The Last Quagga

         I hear the guns in the distance, the humans on their horses chasing after me. Tired and weary, yet I cannot stop galloping. My life depends on it. I am the last wild quagga of the African savannah. For as long as I could remember I witnessed the savage and bloodthirsty humans raid the savannah, chasing my herd as far as we could run before killing off a few. For too long I relived countless times the awful scenario of waking up to find less and less quaggas roaming the savannah by my side. Yesterday I had witnessed the last quagga from my herd captured and killed. Today would be my turn unless I fought back. So I did. Gathering the last bit of strength in my legs I dart across the ground like lightning until I could feel the hunters dropping back. Finally when I could not hear them any longer I stop and turn around. The sun is setting, casting a beautiful multicolored glow across the land. Nowhere to be seen, the hunters had given up on the chase. They were gone, leaving me safe at last. Weary and breathless, I waste no time in lying down and closing my eyes. Tomorrow would be another day. Then I could relax and spend the day grazing happily by a stream. That would be wonderful. Despite all being well there is something preventing me from sleeping. I force my eyes open a tiny bit. In front of me stands a quagga in the midst of a mist. I cannot identify his identity but I know he was from my herd. 
“Get up!” he called out to me.
Heeding his warning I stand up. “I am tired,” I responded. “What is it that you want?”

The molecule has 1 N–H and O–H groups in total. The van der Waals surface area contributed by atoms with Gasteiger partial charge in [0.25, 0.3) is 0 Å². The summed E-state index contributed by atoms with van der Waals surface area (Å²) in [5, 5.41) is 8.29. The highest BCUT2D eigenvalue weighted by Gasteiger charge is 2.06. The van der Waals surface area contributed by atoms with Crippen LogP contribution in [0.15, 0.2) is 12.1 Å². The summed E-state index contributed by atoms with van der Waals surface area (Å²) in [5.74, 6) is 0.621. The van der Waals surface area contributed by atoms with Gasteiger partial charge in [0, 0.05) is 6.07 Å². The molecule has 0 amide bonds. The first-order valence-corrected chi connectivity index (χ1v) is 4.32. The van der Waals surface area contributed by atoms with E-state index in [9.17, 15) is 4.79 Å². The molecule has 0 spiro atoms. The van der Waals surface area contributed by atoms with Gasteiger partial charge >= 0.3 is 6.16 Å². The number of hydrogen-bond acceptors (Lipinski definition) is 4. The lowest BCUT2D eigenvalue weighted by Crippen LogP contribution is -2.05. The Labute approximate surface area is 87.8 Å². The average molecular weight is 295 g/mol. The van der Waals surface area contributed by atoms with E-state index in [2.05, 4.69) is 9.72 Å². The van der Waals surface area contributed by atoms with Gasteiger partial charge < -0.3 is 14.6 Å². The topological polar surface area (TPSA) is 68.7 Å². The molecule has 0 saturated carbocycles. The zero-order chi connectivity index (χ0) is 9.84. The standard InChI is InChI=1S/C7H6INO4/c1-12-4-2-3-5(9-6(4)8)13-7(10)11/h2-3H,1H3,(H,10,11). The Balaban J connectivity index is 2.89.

“You are the last quagga to roam the entire savannah,” he answered. “The danger has not passed, you are not safe! You are tired, but you must run! Run until you come to a long river that curves like a snake. It looks shallow from the banks but it is deep and rocky. You must take caution if you wish to cross safely. The humans may be fast on their horses but they do not know the savannah. And once you cross, do not stop running. The humans can still shoot you. Keep running until you cannot see or hear them at all.”
After delivering this message to me the ghost quagga vanished. Straining my senses I gaze out to the horizon to see that the ghost was right. About ten to twenty humans, mounted on their swiftest horses, are approaching. Following the ghost’s orders I run, nearly stumbling on a loose stone and slipping because of my weariness. I can not see the river ahead of me but I know the quagga was right. Two of the humans shoot at me and miss. Three more shots follow but I ignore them and keep galloping. At last I can see the outline of the river in the distance. As I gallop faster the river is appearing closer and closer until I jump into its waters. Swimming at my maximum speed I struggle across to the opposite bank. I feel my front hoofs touch the bank and hoist myself onshore. The humans are very close now but I know I have to keep trying. A young gazelle hiding in the bushes watches me gallop past. She, too, senses the danger approaching and bolts off to her mother. I am too large to hide so I have no choice but to run. Remembering what the ghost quagga had told me I do not stop galloping until the hunters are out of sight. When they completely vanished in the distance I stop and observe my surroundings. I am in an unfamiliar part of the savannah. My herd and I had never traveled to this part of the savannah. That does not matter now since I am without a herd and cannot return to my homeland. I am the last quagga in the savannah. Through me the legend of the quagga lives. I cannot be helpless and complain any more. I have to be strong. An entire legacy will depend on it. I will not let the quagga die.


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